Portrait of a No-Budget Christmas

3 Minute Read

It’s good when you can finish paying for Christmas in mid-December. It’s bad when it’s December of the following year.

That situation—or one very similar to it—is what most people find themselves in when the holiday season rolls around. Let’s use Doug and Lisa as an example.

Excitement starts to build in November as they get close to Thanksgiving. They buy extra food and perhaps make travel plans to see family. However, if Doug and Lisa haven’t made a plan to budget extra money for this expensive month (even though they knew it was coming), guess where those food and travel expenses will go: on their credit card.


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But that’s just the opening act. While getting caught up in the November holiday hoopla, Doug remembers that he and Lisa haven’t done a lick of Christmas shopping yet. Panic sets in as they realize they’re not only behind the eight ball, they have more people to buy for than they originally thought. Kids, parents, siblings, friends, nieces, nephews, people at the office . . . the list goes on and on. Plus, they are bound to be invited to some parties, so they better get some money ready for gifts/food/wine/charity donations for those. Alarm bells seem to be going off in all directions, and a season that is supposed to be joyous for Doug and Lisa is quickly becoming one that makes them want to flip the calendar to January.

Enter (once again) the credit cards.

It’s bad enough to approach Christmas without a plan, but now Lisa and Doug are scrambling just to make it through the season—at 19% interest. They are wound tighter than Santa when he realizes the blizzard is going to cancel Christmas, and they may start yelling at each other over stupid stuff.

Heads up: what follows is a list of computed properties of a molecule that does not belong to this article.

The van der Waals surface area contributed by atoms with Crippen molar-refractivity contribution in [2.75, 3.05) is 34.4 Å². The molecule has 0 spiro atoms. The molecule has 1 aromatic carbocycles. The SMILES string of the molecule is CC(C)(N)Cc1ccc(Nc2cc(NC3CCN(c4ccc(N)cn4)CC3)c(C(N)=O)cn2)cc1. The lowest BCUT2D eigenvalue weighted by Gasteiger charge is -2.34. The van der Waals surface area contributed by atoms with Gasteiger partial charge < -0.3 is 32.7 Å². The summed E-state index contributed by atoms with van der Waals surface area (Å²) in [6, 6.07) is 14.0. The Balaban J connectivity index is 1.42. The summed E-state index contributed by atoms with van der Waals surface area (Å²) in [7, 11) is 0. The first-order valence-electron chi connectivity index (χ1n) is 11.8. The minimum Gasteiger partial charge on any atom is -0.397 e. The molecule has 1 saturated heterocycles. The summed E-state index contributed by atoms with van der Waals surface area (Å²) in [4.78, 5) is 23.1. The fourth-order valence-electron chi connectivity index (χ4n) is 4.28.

Now they are in a bad mood, the kids are upset, the money is short, the stress is long, the weather seems colder, and the season can’t end soon enough for anybody.

Uh . . . Merry Christmas?

Now, let’s back up a minute. What is the one thing Lisa and Doug can do to stop all of this before it starts?

Make a plan.

If they sit down now and talk about how much they want to spend for Thanksgiving and Christmas, who they want to buy for, how to pay for it with cash and so on, they have something to guide them. Once they make a plan and write it down, Lisa and Doug aren’t hot and bothered by all the frenzied retail excitement. They look at the plan, they shop, and they’re done. Because they plotted when things were calm, they are able to think clearly during chaos.

Just think . . . with a plan, aggravation is replaced with joy. There’s virtually no stress, no panic and no overspending. Simply knowing what you are going to do before the hype starts makes you more likely to enjoy the holiday season.

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